Top 10 Articles
Jun 15, 2012
The federal government has succeeded in getting Rajat Gupta, under whose leadership McKinsey and Co. nearly tripled its revenues, convicted of "securities fraud" for acts that, even if he committed them, are not fraud. The verdict was guilty on three counts of "securities fraud" and one of conspiracy, not guilty on two counts of "securities fraud."
"Here’s a man who came to this country and was a wonderful example of the American dream," said nonprofit executive Rich Lepkowski, who led the jury. "We wanted to believe that the allegations weren’t true, but at the end of the day the evidence was just overwhelming." The jury reached its verdict by the middle of the day today, Friday, deliberating less than two full days after Wednesday's closing arguments.
Another juror expressed a different attitude toward the defendant and his pursuit of wealth. "What did Mr. Gupta get by giving Raj this information?" asked Ronnie Sesso, who is associated with a city bureaucracy. "A need for greed."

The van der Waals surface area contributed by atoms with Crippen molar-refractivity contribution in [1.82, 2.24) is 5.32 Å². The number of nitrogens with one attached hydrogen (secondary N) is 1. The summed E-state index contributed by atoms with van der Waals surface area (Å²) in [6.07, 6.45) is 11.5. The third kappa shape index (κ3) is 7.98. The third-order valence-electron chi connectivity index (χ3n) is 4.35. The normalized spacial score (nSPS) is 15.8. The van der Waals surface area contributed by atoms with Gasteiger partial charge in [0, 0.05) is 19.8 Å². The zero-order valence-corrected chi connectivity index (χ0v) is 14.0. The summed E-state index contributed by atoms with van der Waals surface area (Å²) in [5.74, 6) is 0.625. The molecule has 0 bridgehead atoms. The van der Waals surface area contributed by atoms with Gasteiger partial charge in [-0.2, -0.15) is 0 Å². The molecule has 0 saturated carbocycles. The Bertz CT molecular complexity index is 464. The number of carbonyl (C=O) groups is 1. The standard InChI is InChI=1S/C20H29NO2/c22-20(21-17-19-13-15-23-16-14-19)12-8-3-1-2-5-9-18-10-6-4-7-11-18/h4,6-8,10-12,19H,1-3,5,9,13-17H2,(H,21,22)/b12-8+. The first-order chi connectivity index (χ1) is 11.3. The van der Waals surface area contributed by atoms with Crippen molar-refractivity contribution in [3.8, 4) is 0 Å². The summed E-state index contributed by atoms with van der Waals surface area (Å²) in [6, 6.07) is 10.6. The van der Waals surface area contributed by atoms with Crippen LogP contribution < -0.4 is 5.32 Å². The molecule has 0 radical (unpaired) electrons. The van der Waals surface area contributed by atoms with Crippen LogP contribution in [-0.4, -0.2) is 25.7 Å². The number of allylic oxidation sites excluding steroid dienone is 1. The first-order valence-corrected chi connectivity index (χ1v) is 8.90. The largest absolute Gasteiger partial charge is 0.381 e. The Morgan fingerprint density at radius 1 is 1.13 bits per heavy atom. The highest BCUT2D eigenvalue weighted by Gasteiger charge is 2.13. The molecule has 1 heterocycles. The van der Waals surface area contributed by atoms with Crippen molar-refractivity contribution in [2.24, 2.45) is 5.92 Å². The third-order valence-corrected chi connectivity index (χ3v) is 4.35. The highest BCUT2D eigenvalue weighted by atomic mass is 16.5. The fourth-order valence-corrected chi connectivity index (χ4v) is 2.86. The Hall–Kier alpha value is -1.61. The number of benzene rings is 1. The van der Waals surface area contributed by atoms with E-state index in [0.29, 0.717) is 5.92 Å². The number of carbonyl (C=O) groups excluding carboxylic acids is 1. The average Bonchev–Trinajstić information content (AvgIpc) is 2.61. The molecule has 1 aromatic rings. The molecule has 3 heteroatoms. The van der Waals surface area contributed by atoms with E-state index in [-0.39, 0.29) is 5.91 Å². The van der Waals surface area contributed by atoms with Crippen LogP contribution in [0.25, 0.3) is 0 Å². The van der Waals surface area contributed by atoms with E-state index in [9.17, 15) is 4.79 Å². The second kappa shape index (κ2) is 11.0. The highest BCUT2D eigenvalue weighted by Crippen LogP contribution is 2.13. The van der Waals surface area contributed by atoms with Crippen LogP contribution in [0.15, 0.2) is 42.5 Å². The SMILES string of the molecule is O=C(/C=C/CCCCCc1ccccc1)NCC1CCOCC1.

Gupta, whose father, a journalist and advocate of Indian independence from Britain, went to jail over politics, is to learn his own sentence Oct. 18. The maximum is twenty years per fraud charge, plus five for conspiracy; the Wall Street Journal predicts a "significantly lower" term. Raj Rajaratnam, the beneficiary of the tips Gupta was convicted of giving, was sentenced to eleven years.
The Department of Justice has been cracking down on insider trading since October 2009, and no defendant has yet successfully defended himself.
Gupta was accused of leaking information he obtained as a director of Goldman Sachs and Procter & Gamble. Goldman may seem unsympathetic to many people because of its ties to and use of the federal government. But cronyism was not an issue in the case, and should not affect our judgment of it.